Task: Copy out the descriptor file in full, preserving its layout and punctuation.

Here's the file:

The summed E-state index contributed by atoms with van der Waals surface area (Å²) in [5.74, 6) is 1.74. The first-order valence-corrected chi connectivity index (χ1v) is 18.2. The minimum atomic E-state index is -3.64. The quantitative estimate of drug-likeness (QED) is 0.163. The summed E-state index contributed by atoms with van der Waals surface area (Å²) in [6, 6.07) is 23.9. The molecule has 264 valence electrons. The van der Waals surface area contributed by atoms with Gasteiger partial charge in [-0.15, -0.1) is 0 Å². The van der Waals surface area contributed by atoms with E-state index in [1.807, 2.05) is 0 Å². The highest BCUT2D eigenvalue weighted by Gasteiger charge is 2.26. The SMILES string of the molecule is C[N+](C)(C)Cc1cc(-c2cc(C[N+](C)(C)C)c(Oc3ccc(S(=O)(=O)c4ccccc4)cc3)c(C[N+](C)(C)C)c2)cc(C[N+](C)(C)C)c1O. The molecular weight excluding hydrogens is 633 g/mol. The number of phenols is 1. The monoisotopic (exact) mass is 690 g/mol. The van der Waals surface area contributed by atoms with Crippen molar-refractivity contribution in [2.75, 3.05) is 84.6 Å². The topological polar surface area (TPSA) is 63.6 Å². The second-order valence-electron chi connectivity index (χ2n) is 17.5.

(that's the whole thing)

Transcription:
The summed E-state index contributed by atoms with van der Waals surface area (Å²) in [5.74, 6) is 1.74. The first-order valence-corrected chi connectivity index (χ1v) is 18.2. The minimum atomic E-state index is -3.64. The quantitative estimate of drug-likeness (QED) is 0.163. The summed E-state index contributed by atoms with van der Waals surface area (Å²) in [6, 6.07) is 23.9. The molecule has 264 valence electrons. The van der Waals surface area contributed by atoms with Gasteiger partial charge in [-0.15, -0.1) is 0 Å². The van der Waals surface area contributed by atoms with E-state index in [1.807, 2.05) is 0 Å². The highest BCUT2D eigenvalue weighted by Gasteiger charge is 2.26. The SMILES string of the molecule is C[N+](C)(C)Cc1cc(-c2cc(C[N+](C)(C)C)c(Oc3ccc(S(=O)(=O)c4ccccc4)cc3)c(C[N+](C)(C)C)c2)cc(C[N+](C)(C)C)c1O. The molecular weight excluding hydrogens is 633 g/mol. The number of phenols is 1. The monoisotopic (exact) mass is 690 g/mol. The van der Waals surface area contributed by atoms with Crippen molar-refractivity contribution in [2.75, 3.05) is 84.6 Å². The topological polar surface area (TPSA) is 63.6 Å². The second-order valence-electron chi connectivity index (χ2n) is 17.5.